Fix and Flip Analysis & Reporting Tool
Use the House Flipping Calculator on BiggerPockets to decide if a fix and flip deal would be a solid addition to your portfolio. Begin using the fix and flip calculator by simply starting a report and following the steps of inputting the property, purchase, and sale information. Once users have entered this information, they will be able to review the results of the report to analyze if each fix and flip deal is right for them.
Looking for Real Estate Professionals?
No matter where you might be in the fix and flip process, you are likely in need of a real estate professional service of some kind. BiggerPockets’ company directory is built to help real estate investors find:
What to Consider With a Fix & Flip
There are plenty of things to consider before entering into a fix and flip property investment. When analyzing a deal, be sure to keep the fix and flip costs in mind:
The ARV of the property is the expected property worth after the repairs are complete. Investors can often get a good estimate on this by looking at comparables in the area. The ARV is a key value to use when determining what to offer on a property, as the purchase price plus rehab costs should still leave room for (hopefully significant!) profit upon sale.
This is the price that the investor actually paid for the property. It isn’t necessarily what the property is worth or was listed at, but what actually was paid.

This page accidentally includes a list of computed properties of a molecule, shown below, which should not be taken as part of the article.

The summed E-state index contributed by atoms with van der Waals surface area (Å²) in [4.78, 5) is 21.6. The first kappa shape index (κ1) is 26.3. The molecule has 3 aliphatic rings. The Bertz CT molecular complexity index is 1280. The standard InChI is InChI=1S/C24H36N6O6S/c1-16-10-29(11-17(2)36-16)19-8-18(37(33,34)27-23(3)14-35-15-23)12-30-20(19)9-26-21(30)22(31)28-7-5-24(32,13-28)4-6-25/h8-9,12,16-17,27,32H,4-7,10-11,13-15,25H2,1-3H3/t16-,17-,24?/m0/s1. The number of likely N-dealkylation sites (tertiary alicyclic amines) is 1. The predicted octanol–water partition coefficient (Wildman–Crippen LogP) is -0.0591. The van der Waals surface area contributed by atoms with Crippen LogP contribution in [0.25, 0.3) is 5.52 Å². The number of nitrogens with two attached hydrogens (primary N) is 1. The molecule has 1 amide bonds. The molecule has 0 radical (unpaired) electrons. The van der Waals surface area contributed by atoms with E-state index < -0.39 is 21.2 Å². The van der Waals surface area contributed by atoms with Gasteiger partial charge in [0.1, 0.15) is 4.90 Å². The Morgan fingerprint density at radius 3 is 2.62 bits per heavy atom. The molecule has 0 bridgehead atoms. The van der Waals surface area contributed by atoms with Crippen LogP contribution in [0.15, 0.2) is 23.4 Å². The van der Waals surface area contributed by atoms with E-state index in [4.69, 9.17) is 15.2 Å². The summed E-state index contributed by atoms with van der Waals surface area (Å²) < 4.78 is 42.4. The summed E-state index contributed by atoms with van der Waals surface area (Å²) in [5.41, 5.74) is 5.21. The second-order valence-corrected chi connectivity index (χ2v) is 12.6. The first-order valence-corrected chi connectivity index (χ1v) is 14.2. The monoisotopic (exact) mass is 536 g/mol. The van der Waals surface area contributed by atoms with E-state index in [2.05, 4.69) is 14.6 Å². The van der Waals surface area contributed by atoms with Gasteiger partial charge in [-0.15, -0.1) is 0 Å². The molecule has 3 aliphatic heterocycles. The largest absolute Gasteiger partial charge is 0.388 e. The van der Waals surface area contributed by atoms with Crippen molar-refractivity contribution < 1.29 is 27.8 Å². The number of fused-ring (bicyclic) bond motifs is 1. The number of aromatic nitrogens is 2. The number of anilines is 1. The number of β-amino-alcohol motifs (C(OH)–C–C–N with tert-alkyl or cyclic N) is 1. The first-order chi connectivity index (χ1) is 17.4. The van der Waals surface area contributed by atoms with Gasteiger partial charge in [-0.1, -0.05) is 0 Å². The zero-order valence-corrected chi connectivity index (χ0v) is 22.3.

These are the extra expenses that buyers and sellers pay for property at the closing of a real estate transaction. On average, closing fees cost around 2-5% of the property’s purchase price.
This is the total cost of acquiring a property, including the purchase price and the closing costs.
Have an Exit Strategy
- Lower the Price: Understanding the bottom line and how close you can get to it with lowering the listing price is extremely important. Every day the property sits on the market, it costs the seller money, so strategically lowering the price can save money in the long run. Consider this when planning exit strategies.
- Lease Options: A lease option entails finding a buyer that may have some money and is able to put down a deposit. That deposit and their subsequent lease option payments secures their right to buy that property at some predetermined date down the road.
- Landlording: Another option is landlording; which is nothing more than buying a property and then renting it out. If you decide you don’t want to sell the house at a lower price, then renting is a good option.
Books on Fix and Flip
Interested in learning about making the biggest profit on your property flips? Read more about the process from the flipping experts!